Breaching current data protections vs GDPR

Posted by Andrea Raeli on Mar 27, 2020 11:34:15 AM
Andrea Raeli
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With the media attention devoted to the new General Data Protection Regulation, it’s hard to believe that there were already laws in place to safeguard personal data. Back in 1995, EU regulators created the Data Protection Directive (95/46/EC), which was followed by the Privacy and Electronic Communications (EC Directive) Regulations 2003 (PECR for short).

Importantly, PECR is a European Union directive, which means that every member state was (and is) obliged to implement their own laws that align with the regulation. But like every other directive, member states can refine the new law to meet the needs of their citizens (as long as the key tenets are retained). As a result, PECR-based regulations are quite different across Europe.

PECR vs GDPR – what’s the difference?

The first thing to note is that PECR regulates all forms of electronic communication to natural persons from legal persons. If you are sending marketing emails (there are different rules for telephone and post) to consumers, you must be able to demonstrate that your business has secured explicit opt-in from the recipients. In some EU countries, B2B marketing emails are exempt from this opt-in requirement; this will change as the regulation is updated again in late 2018 or early 2019.

GDPR is concerned with data processing - rather than just communication with data subjects. Your business must be able to demonstrate a ‘legal basis’ for storing and processing personal data.

To clarify, PECR governs how you communicate, while GDPR is about the personal data you process and store. GDPR does not replace PECR; the regulations are designed to complement each other.

One other important note: breaching PECR laws will attract a maximum fine of ~€565,000 (£500,000 GBP). GDPR offences attract a maximum financial penalty of €20 million or 4% of global turnover, whichever is greater. Data Protection Authorities in every EU member state have a mandate to hand out these fines to any organisation found to have breached either law.

Has GDPR replaced PECR?

Given that GDPR is newer, outlines harsher penalties, and is concerned with natural persons and personal data, it seems logical that this new regulation would completely supersede PECR. But the fact is that GDPR has simply given us more specific guidance around ‘consent’ – PECR is still in force across Europe and more importantly is being updated to bring closer alignment with the GDPR.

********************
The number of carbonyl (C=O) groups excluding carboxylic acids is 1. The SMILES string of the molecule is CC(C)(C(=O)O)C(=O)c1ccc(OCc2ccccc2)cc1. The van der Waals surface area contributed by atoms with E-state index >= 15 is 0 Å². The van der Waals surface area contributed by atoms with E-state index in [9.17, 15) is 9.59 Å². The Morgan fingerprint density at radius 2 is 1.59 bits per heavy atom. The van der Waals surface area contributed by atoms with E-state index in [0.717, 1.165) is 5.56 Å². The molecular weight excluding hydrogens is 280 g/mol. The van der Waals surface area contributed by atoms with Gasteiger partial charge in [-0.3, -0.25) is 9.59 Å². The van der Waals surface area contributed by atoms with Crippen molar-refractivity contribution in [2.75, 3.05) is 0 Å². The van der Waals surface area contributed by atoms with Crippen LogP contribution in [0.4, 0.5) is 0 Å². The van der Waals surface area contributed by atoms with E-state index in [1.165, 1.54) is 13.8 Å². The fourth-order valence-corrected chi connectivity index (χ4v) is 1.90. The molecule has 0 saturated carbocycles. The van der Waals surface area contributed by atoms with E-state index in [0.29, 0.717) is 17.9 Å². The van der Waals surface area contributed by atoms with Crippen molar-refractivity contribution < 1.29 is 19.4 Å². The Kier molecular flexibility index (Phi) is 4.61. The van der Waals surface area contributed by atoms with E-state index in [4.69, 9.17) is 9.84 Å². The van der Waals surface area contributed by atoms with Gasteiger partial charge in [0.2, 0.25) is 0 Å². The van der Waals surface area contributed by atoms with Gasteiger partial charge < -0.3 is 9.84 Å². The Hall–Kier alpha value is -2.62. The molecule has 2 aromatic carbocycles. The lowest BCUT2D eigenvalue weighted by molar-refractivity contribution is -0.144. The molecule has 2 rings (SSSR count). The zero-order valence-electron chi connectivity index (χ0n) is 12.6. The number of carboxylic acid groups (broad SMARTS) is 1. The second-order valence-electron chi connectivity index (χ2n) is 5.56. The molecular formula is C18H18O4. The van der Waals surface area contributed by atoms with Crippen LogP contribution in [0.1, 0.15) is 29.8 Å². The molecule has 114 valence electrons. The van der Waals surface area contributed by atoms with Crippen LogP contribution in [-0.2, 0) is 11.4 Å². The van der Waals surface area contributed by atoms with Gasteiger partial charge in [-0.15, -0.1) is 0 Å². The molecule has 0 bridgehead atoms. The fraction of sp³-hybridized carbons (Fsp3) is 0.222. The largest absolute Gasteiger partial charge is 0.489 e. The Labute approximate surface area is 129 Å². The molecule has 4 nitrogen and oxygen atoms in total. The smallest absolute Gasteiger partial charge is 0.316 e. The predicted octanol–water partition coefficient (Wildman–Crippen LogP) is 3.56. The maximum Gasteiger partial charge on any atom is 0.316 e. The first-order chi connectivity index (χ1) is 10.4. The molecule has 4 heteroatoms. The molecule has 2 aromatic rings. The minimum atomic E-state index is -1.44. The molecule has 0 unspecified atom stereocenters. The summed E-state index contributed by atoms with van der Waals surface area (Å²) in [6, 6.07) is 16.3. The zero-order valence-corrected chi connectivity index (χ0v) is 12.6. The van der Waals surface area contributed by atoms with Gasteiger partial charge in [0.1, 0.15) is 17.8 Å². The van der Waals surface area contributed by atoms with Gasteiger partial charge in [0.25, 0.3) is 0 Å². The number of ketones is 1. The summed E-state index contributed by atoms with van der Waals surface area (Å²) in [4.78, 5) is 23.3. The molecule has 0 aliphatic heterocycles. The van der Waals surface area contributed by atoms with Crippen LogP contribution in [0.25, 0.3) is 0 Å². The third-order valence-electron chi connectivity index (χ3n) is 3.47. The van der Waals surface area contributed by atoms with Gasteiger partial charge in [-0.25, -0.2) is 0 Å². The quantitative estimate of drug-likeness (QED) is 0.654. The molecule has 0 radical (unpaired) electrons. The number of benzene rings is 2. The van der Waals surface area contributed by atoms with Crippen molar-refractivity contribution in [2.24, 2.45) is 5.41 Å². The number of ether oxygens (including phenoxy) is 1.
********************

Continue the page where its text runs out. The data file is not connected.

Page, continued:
Because GDPR and PECR remain in force simultaneously, your business will need to ensure future communications comply with both. PECR remains a directive for now, but the upcoming changes will see it promoted to being a full regulation. Once this happens, PECR will be in force across all EU member states - and there will not be any national variations to the same extent as there are today. Until then you will need to respect the rules and regulations of the member state in which your contacts are based.

One word of caution however. Because PECR is a directive that forms the base of local legislation, it has been implemented slightly differently across Europe, so you must assess your systems and processes in light of these variations. Do not assume that compliance with the central regulation will be sufficient – you have to be sure that you comply with every local variation, or risk prosecution.

Get your affairs in order

The Privacy and Electronic Communications Regulation is now 15 years old – so your business communications and security should already be compliant. But as your GDPR compliance project progresses, it makes sense to review your PECR status at the same time – especially as you will be looking at many of the same factors regarding data retention, security and consent. The updated PECR regulation will come into force within a matter of months, ensuring your preparatory work is not wasted.

Take the first step towards the GDPR compliance by downloading our GDPR Mapping Questionnaire or by contacting us.

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Topics: GDPR